For Mr. Bailey, the proposal to excise Chicago, which he called “a hellhole” during a televised debate last month, encapsulates the grievances long felt across rural Central and Southern Illinois — places culturally far afield and long resentful of the politically dominant big city.
“The rest of the 90 percent of the land mass is not real happy about how 10 percent of the land mass is directing things,” Mr. Bailey said in an interview aboard his campaign bus outside a bar in Green Valley, a village of 700 people south of Peoria. “A large amount of people outside of that 10 percent don’t have a voice, and that’s a problem.”
That pitch has resonated with the conservative voters flocking to Mr. Bailey, who seemed to compare Mr. Irvin to Satan during a Facebook Live monologue in February.
“Everything that we pay and do supports Chicago,” said Pam Page, a security analyst at State Farm Insurance from McLean, Ill., who came to see Mr. Bailey in Lincoln. “Downstate just never seems to get any of the perks or any of the kickbacks.”
Sunday, June 26, 2022
Our Sunday Long Read this week is Bill Donahue of the Washington Post Magazine taking a hard look at the toxic masculinity cocktail of racism, bigotry, fascism and religion that fuels the rage, hatred and violence of modern GOP politics in America.
If you look at the campaign ads for this year’s Senate races, the message is clear: Real men live in Missouri. In the heart of America. On the ruby red plains, where the pickups are large and the flags fly high.
In late April, Republican Senate candidate and former Missouri governor Eric Greitens posted on Twitter a rather unsubtle video that captured him visiting a shooting range with Donald Trump Jr. As the clip opens, Greitens and the former first son are already hunched over their semiautomatic rifles. One second in, we watch as the shooters fire a hail of bullets — two hails, actually — until they pulverize and then fell a body-shaped metal target. “Liberals, beware!” Greitens soon intones with a grim “Terminator”-like finality.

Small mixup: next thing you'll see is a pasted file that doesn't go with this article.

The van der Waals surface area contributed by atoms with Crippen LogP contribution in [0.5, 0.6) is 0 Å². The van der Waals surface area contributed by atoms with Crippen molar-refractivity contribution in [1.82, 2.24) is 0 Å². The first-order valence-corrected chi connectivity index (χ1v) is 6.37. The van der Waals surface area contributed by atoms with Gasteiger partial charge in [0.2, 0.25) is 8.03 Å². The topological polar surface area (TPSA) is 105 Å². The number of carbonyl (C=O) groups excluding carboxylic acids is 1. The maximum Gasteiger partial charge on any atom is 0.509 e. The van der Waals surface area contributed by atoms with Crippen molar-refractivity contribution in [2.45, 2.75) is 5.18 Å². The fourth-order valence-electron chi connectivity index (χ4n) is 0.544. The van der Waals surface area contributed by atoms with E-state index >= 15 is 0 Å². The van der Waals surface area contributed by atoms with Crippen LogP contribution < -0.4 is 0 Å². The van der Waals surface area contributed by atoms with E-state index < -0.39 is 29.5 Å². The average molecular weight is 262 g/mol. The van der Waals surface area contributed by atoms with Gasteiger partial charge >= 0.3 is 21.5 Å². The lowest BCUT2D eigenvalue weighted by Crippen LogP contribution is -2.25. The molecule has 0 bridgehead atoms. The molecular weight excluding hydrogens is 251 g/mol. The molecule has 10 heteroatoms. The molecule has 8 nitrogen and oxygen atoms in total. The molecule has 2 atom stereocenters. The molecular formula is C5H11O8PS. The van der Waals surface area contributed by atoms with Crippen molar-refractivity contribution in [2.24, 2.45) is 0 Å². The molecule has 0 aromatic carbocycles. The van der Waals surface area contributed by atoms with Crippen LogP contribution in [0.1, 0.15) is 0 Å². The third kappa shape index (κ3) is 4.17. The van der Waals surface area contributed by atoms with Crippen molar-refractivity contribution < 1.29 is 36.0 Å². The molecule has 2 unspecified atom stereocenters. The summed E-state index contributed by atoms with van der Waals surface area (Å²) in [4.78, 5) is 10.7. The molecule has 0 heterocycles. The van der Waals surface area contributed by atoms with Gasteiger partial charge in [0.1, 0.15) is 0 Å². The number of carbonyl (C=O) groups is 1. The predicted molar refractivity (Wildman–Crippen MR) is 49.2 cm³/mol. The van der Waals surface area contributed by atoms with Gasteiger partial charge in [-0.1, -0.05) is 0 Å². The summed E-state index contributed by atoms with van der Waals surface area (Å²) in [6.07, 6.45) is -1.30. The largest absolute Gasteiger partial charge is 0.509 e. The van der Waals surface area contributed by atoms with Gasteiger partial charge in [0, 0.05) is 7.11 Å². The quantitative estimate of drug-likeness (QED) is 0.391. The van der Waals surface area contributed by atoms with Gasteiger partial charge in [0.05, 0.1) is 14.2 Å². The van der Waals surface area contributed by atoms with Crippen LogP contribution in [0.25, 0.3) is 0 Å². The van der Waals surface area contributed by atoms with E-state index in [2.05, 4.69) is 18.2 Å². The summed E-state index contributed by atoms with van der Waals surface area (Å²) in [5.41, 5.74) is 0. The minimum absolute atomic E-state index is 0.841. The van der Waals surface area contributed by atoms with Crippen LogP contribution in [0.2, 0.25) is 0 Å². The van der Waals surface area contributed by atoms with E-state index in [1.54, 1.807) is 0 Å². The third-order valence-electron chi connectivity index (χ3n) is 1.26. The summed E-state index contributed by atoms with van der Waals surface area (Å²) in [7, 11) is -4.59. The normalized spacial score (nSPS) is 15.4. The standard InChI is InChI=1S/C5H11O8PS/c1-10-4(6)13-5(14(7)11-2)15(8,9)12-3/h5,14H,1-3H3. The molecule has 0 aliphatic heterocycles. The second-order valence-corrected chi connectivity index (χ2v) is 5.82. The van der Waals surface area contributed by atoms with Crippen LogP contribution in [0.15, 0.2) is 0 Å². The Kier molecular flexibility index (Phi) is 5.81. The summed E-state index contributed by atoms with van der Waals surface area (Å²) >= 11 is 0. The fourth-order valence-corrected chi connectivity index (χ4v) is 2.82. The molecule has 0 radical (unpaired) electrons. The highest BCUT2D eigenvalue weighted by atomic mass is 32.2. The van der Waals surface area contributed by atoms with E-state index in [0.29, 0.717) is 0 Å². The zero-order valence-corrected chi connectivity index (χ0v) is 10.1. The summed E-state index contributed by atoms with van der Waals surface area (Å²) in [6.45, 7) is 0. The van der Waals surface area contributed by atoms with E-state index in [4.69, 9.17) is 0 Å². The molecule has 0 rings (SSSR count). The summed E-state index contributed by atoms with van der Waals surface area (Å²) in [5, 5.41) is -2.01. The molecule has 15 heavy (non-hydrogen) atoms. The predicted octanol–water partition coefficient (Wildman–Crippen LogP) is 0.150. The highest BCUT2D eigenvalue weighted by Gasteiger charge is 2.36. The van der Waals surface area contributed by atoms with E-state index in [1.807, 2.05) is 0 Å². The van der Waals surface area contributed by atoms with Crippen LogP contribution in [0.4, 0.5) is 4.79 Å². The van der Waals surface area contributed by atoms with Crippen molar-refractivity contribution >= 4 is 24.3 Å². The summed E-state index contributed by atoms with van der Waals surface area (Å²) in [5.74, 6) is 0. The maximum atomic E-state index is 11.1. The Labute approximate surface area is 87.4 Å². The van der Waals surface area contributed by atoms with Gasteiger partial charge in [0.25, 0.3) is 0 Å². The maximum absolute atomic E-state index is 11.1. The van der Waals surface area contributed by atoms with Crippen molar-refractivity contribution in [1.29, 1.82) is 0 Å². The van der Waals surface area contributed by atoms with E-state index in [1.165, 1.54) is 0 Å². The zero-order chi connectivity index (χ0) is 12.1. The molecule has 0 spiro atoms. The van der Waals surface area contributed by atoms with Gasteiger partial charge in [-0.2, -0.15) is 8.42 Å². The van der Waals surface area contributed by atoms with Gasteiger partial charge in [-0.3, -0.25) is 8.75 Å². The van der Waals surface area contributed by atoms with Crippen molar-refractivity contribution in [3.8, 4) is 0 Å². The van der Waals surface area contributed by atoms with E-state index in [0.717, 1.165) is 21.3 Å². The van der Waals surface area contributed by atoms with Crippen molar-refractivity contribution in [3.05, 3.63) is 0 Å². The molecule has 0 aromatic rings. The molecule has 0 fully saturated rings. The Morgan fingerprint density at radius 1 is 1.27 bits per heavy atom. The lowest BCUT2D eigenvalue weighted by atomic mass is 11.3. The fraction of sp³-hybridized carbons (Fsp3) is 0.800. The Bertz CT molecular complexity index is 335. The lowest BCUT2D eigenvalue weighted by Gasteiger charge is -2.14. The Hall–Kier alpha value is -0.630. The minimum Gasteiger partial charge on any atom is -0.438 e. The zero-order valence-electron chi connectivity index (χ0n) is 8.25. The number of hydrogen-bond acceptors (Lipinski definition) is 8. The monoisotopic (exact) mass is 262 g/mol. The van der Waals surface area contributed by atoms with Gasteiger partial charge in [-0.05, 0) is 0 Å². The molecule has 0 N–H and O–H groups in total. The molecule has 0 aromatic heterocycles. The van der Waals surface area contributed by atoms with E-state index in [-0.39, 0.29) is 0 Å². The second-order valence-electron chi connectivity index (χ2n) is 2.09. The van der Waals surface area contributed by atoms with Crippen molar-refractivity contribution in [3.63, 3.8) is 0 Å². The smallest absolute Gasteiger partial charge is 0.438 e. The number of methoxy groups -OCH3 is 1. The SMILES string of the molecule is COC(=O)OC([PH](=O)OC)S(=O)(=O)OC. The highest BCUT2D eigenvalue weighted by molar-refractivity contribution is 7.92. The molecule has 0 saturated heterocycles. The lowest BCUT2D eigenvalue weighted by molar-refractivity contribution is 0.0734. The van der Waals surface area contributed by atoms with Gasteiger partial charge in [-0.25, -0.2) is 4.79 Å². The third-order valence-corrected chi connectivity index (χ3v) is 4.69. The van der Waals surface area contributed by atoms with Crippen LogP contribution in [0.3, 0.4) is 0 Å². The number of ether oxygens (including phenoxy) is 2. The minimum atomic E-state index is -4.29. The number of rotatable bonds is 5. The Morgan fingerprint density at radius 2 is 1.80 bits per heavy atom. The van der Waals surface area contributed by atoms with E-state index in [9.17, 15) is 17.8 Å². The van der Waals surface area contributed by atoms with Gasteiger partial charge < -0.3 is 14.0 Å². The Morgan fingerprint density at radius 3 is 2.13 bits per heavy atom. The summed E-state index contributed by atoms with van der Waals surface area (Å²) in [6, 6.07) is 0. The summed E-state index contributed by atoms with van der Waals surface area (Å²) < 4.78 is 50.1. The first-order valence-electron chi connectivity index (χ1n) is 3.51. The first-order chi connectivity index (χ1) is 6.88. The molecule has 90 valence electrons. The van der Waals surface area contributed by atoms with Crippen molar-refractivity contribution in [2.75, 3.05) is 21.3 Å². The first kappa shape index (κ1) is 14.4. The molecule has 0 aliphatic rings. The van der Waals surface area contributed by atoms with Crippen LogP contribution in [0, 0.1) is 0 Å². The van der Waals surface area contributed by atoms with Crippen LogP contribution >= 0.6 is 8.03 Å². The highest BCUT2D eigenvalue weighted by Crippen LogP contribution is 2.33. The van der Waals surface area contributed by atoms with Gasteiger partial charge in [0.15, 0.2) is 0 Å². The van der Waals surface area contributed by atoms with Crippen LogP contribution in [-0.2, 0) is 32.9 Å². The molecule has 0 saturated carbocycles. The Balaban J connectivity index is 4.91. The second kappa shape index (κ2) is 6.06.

Greitens is, of course, taking cues from the elder Donald Trump, who gave us all a master class in unbridled machismo. Trump said of the Islamic State, “I’m gonna bomb the s--- out of them,” and when football player Colin Kaepernick took a knee, Trump pronounced, “Wouldn’t you like to see one of these NFL owners, when somebody disrespects our flag, to say, ‘Get that son of a b---- off the field right now, out? He’s fired.’ ”
American politicians have almost always been obliged to display manliness to win elections, but our 45th president heightened masculinity to absurd, comic-book levels. Many have posited that Trump was old-school, taking us back to the days of John Wayne and guys-only steak dinners, but cultural critic Susan Faludi — author of “Stiffed,” “Backlash” and other books on gender — argued persuasively in a 2020 New York Times opinion piece that, no, Trump introduced us to a new, Internet-age masculinity, a “Potemkin patriarchy” specially tailored for “an image-based, sensation-saturated and very modern entertainment economy. … Contemporary manliness is increasingly defined by display — in Mr. Trump’s case, a pantomime of aggrieved aggression: the curled lip, the exaggerated snarl.”